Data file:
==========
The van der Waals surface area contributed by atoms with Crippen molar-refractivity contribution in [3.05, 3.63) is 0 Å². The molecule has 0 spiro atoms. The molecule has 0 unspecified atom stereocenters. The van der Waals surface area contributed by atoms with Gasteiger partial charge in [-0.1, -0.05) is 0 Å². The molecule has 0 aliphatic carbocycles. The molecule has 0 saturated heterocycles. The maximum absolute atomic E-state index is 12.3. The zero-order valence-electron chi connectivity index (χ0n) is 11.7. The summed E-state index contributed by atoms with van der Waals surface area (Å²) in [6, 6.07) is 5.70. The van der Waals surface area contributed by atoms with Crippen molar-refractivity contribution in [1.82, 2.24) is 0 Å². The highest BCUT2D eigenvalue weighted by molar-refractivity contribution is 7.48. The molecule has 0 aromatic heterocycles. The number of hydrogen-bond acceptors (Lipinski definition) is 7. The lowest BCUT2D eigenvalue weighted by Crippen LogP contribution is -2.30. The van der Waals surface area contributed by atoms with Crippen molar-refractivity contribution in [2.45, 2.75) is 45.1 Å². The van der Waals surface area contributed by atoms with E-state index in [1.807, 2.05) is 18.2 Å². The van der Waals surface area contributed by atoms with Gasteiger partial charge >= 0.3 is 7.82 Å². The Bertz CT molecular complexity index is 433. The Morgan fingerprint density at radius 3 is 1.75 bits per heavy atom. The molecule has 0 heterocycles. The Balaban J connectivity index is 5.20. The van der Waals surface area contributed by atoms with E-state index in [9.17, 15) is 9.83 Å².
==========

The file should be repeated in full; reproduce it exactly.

The van der Waals surface area contributed by atoms with Crippen molar-refractivity contribution in [3.05, 3.63) is 0 Å². The molecule has 0 spiro atoms. The molecule has 0 unspecified atom stereocenters. The van der Waals surface area contributed by atoms with Gasteiger partial charge in [-0.1, -0.05) is 0 Å². The molecule has 0 aliphatic carbocycles. The molecule has 0 saturated heterocycles. The maximum absolute atomic E-state index is 12.3. The zero-order valence-electron chi connectivity index (χ0n) is 11.7. The summed E-state index contributed by atoms with van der Waals surface area (Å²) in [6, 6.07) is 5.70. The van der Waals surface area contributed by atoms with Crippen molar-refractivity contribution in [1.82, 2.24) is 0 Å². The highest BCUT2D eigenvalue weighted by molar-refractivity contribution is 7.48. The molecule has 0 aromatic heterocycles. The number of hydrogen-bond acceptors (Lipinski definition) is 7. The lowest BCUT2D eigenvalue weighted by Crippen LogP contribution is -2.30. The van der Waals surface area contributed by atoms with Crippen molar-refractivity contribution in [2.45, 2.75) is 45.1 Å². The van der Waals surface area contributed by atoms with E-state index in [1.807, 2.05) is 18.2 Å². The van der Waals surface area contributed by atoms with Gasteiger partial charge >= 0.3 is 7.82 Å². The Bertz CT molecular complexity index is 433. The Morgan fingerprint density at radius 3 is 1.75 bits per heavy atom. The molecule has 0 heterocycles. The Balaban J connectivity index is 5.20. The van der Waals surface area contributed by atoms with E-state index in [9.17, 15) is 9.83 Å².